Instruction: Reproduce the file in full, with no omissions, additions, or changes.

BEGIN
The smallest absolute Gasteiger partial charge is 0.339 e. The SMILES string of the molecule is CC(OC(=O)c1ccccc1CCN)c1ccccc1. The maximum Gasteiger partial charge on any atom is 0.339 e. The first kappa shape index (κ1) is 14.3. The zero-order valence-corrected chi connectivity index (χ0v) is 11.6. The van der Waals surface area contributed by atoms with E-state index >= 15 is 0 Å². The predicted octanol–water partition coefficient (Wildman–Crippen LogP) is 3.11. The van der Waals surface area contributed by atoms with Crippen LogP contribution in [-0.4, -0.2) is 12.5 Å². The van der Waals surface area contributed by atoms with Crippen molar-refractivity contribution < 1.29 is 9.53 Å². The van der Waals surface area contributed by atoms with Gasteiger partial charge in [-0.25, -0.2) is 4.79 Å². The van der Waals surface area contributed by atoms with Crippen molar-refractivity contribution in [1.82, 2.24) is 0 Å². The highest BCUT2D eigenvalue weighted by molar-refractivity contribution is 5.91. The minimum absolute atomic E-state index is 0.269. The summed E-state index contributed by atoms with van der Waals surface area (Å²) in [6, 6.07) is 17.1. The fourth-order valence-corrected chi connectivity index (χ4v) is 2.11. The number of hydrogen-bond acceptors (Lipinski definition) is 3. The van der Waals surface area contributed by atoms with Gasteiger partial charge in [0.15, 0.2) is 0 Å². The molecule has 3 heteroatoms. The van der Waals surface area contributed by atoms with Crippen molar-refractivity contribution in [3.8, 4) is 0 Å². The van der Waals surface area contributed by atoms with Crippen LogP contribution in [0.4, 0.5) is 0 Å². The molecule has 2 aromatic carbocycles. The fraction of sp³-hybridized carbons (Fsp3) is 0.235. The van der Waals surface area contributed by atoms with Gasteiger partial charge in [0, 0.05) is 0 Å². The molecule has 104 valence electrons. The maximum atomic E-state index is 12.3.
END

The smallest absolute Gasteiger partial charge is 0.339 e. The SMILES string of the molecule is CC(OC(=O)c1ccccc1CCN)c1ccccc1. The maximum Gasteiger partial charge on any atom is 0.339 e. The first kappa shape index (κ1) is 14.3. The zero-order valence-corrected chi connectivity index (χ0v) is 11.6. The van der Waals surface area contributed by atoms with E-state index >= 15 is 0 Å². The predicted octanol–water partition coefficient (Wildman–Crippen LogP) is 3.11. The van der Waals surface area contributed by atoms with Crippen LogP contribution in [-0.4, -0.2) is 12.5 Å². The van der Waals surface area contributed by atoms with Crippen molar-refractivity contribution < 1.29 is 9.53 Å². The van der Waals surface area contributed by atoms with Gasteiger partial charge in [-0.25, -0.2) is 4.79 Å². The van der Waals surface area contributed by atoms with Crippen molar-refractivity contribution in [1.82, 2.24) is 0 Å². The highest BCUT2D eigenvalue weighted by molar-refractivity contribution is 5.91. The minimum absolute atomic E-state index is 0.269. The summed E-state index contributed by atoms with van der Waals surface area (Å²) in [6, 6.07) is 17.1. The fourth-order valence-corrected chi connectivity index (χ4v) is 2.11. The number of hydrogen-bond acceptors (Lipinski definition) is 3. The van der Waals surface area contributed by atoms with Gasteiger partial charge in [0.15, 0.2) is 0 Å². The molecule has 3 heteroatoms. The van der Waals surface area contributed by atoms with Crippen molar-refractivity contribution in [3.8, 4) is 0 Å². The van der Waals surface area contributed by atoms with Crippen LogP contribution in [0.4, 0.5) is 0 Å². The molecule has 2 aromatic carbocycles. The fraction of sp³-hybridized carbons (Fsp3) is 0.235. The van der Waals surface area contributed by atoms with Gasteiger partial charge in [0, 0.05) is 0 Å². The molecule has 104 valence electrons. The maximum atomic E-state index is 12.3.